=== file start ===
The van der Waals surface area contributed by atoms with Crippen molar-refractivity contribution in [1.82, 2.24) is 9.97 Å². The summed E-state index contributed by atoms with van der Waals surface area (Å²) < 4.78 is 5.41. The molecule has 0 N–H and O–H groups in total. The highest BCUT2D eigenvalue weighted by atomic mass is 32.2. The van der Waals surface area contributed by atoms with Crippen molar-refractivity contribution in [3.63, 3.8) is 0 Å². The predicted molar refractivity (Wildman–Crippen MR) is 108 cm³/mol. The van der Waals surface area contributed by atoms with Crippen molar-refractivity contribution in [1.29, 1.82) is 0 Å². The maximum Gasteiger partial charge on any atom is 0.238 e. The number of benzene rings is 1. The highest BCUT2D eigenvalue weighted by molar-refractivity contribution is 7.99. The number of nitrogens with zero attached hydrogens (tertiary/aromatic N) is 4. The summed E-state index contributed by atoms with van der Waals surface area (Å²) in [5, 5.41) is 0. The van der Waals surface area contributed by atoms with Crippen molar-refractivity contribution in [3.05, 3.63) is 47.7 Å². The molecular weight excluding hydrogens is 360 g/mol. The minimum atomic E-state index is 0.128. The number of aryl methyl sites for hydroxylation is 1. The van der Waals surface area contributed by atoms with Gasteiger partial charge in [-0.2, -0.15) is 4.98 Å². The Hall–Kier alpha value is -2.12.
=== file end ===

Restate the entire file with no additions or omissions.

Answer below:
The van der Waals surface area contributed by atoms with Crippen molar-refractivity contribution in [1.82, 2.24) is 9.97 Å². The summed E-state index contributed by atoms with van der Waals surface area (Å²) < 4.78 is 5.41. The molecule has 0 N–H and O–H groups in total. The highest BCUT2D eigenvalue weighted by atomic mass is 32.2. The van der Waals surface area contributed by atoms with Crippen molar-refractivity contribution in [3.63, 3.8) is 0 Å². The predicted molar refractivity (Wildman–Crippen MR) is 108 cm³/mol. The van der Waals surface area contributed by atoms with Crippen molar-refractivity contribution in [1.29, 1.82) is 0 Å². The maximum Gasteiger partial charge on any atom is 0.238 e. The number of benzene rings is 1. The highest BCUT2D eigenvalue weighted by molar-refractivity contribution is 7.99. The number of nitrogens with zero attached hydrogens (tertiary/aromatic N) is 4. The summed E-state index contributed by atoms with van der Waals surface area (Å²) in [5, 5.41) is 0. The van der Waals surface area contributed by atoms with Crippen molar-refractivity contribution in [3.05, 3.63) is 47.7 Å². The molecular weight excluding hydrogens is 360 g/mol. The minimum atomic E-state index is 0.128. The number of aryl methyl sites for hydroxylation is 1. The van der Waals surface area contributed by atoms with Gasteiger partial charge in [-0.2, -0.15) is 4.98 Å². The Hall–Kier alpha value is -2.12.